Thursday, 12 November 2015

Opening the doors on peer to peer learning

A couple of weeks ago my colleague and I ran our mash-up/open-door session for first and second years on "choosing your research topic"

I term it "open door" because we literally had partition doors opened between our respective classes that run at the same time on a Monday afternoon. My colleague takes the second years for a research skills module whilst I am next door teaching the first years a general introduction to studying in HE, which is presently focused on developing a group reseach project.

We planned the session as a "world cafe" event to give students from one year an opportunity to meet as many in the other as possible. Each table had a "host", a question to be discussed and flipchart paper and pens.

The questions were:
A= What are the big issues currently in the news concerning health and social care?
B = What issues in health and social care do you think are neglected? (could benefit from more research)
C = What are the best resources to help you with your research?
D = What makes a group project/presentation really successful?
E= How does work experience help with understanding subjects studied on the course (and vice versa)
F = What are your career plans and how could your research help you achieve them? 

The event went pretty much as planned and there was a fabulous level energy in the room - LOTS of chat and laughter and the table hosts fed back using a hand held mic, to general applause.

At the end of the session we used audience response "clickers" to get some instant feedback. In general, the reaction from the students was very positive - 66% of all responses indicated that meeting other students and learning from one another were much appreciated, just 10% felt it was NOT useful.

When asked if they wanted a repeat session, the first years were 65% against and the second years 66% against. However, there were slight variations in the two iterations of the session.
In group one (76 students), which was actually quite crowded (most students preferred the earlier start time and came along depsite what their timetable said...) the feeling was more pronounced - particularly amongst the 2nd years (76% said no). In the second session, a much smaller number overall (46 students), the second years were actually more positive and 60% voted in favour of a repeat session. This second group contained a number of mature second year students who reported that they had enjoyed taking on a mentoring role with the younger students.

52% of all students said that overall the session had helped them to understand the importance of research on the course but only 20% felt they were any clearer about their actual choice of research topic. In a sense this is not that surprising as it is still very early in the term and such decisions have yet to be finalised. And for the first year students, this was the first time they had been asked to think about this question.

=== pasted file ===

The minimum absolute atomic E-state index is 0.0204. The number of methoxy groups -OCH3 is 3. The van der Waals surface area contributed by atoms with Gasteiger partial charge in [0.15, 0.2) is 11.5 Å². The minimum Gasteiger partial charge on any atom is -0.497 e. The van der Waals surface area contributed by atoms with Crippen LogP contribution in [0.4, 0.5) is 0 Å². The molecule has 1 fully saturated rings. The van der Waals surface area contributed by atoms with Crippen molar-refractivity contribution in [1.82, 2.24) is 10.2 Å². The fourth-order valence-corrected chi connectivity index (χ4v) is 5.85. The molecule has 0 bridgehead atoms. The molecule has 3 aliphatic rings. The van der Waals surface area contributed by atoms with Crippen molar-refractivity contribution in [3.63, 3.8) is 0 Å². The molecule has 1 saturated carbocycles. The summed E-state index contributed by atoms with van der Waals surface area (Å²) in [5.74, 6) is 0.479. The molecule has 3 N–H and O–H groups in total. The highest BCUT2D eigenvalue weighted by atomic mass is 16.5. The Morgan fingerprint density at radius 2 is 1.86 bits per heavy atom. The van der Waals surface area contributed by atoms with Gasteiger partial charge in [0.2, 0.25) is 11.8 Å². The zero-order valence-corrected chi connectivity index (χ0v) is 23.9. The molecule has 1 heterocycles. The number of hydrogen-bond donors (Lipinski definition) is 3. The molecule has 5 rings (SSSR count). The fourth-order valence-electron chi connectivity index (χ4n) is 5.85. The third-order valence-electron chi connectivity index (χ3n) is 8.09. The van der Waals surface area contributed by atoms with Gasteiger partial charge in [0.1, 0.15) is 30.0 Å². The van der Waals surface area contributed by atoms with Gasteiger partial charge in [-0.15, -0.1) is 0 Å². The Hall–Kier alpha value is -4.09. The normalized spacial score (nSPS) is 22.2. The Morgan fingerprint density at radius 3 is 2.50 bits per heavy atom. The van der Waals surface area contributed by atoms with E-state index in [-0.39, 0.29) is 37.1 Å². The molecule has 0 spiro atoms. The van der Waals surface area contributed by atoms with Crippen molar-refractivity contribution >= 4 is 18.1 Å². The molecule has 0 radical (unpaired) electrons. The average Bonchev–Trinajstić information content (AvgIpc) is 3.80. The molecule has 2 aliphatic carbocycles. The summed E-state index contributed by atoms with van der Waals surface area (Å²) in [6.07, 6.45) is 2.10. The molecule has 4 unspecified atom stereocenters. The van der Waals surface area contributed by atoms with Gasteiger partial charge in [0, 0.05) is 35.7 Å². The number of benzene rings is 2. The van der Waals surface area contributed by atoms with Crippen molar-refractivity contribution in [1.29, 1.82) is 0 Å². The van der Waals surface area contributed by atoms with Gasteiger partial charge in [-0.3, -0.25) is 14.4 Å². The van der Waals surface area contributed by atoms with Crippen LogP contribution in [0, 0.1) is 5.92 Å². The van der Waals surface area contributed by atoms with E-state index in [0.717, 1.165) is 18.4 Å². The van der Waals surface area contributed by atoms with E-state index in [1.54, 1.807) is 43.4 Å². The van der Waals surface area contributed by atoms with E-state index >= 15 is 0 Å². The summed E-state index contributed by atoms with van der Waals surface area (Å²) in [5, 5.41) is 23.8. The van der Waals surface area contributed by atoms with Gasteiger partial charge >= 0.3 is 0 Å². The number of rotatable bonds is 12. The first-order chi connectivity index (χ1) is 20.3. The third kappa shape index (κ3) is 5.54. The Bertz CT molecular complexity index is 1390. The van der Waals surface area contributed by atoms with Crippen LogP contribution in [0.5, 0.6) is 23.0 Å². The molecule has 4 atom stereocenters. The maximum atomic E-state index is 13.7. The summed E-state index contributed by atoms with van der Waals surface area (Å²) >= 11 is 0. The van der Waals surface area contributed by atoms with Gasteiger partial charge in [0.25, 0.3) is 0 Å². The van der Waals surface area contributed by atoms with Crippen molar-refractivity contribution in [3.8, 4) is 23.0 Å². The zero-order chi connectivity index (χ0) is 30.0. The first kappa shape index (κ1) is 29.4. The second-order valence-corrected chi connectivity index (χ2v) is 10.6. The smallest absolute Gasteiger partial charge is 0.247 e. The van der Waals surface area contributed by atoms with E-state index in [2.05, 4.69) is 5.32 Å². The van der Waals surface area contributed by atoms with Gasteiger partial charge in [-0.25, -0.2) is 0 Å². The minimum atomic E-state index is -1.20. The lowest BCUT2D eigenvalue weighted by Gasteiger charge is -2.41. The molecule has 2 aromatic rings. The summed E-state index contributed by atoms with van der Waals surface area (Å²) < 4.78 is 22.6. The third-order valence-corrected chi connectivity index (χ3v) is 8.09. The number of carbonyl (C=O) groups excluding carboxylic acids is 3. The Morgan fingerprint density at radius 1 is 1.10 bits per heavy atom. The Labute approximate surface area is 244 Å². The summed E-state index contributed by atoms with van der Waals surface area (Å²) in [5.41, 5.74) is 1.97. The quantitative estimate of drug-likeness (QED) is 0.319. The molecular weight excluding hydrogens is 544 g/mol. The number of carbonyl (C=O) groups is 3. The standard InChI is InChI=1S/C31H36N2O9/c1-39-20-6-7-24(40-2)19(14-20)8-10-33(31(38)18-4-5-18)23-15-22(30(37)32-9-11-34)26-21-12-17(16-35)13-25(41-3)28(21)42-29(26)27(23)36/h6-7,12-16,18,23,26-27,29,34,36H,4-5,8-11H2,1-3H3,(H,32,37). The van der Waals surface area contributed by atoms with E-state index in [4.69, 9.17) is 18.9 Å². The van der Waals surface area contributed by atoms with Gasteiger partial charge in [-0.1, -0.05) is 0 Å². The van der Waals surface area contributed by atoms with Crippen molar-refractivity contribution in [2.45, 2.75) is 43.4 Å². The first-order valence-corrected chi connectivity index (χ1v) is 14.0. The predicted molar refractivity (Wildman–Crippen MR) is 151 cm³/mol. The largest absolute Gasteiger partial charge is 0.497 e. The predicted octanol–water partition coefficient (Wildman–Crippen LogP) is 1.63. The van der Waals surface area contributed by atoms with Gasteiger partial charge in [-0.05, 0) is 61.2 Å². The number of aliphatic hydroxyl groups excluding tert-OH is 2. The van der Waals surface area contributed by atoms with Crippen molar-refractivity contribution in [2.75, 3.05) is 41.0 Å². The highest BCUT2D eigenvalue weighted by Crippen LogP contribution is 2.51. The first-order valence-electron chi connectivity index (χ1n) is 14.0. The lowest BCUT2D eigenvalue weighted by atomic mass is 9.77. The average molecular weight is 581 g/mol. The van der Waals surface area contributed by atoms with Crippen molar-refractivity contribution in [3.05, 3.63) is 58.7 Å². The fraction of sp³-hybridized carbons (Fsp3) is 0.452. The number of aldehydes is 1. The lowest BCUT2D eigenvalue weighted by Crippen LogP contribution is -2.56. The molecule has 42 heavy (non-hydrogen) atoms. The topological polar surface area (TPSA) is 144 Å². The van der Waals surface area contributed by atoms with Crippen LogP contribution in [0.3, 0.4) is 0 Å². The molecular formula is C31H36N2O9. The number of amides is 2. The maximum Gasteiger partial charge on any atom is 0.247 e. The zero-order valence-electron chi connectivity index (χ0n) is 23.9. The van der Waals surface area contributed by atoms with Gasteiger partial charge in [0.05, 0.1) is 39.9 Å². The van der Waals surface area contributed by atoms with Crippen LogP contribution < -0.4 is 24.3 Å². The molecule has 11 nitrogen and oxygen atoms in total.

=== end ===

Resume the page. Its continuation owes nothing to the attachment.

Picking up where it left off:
There were however some tangible outputs in the form of flipcharts full of research topic ideas, (which we also photographed and later posted on the VLE).

Before embarking on this session I had crowdsourced a bit of advice. One comment that really stood out from Joan Mahoney at the HEA  was to really think about what you are trying to achieve.

With hindsight, I suspect we were trying to achieve too much, too soon; asking for some volunteer mentors to help the first years think about designing their research topics might work better, whilst this could also provide a more structured experience for the 2nd year mentors, especially with better advance briefing or training.

Having now set the first year students off on developing their group research projects, I do feel that they have a better grasp of current issues and are ready to engage with them, so the "topics brainstorm" element of the open doors session was definitely helpful. The other thing I have noticed is a major increase of late in traffic on the course Facebook groups (first and second years) where students have lately been posting relevant articles, book recommendations and even guidance on how to select a research topic - including references back to the joint session we ran. Second year students have also suggested that they would welcome some joint teaching with Year 3 around research.

So nothing conclusive from the experiment, but definitely food for thought for future research teaching across all three years.

Thursday, 8 October 2015

Reflecting on the digital story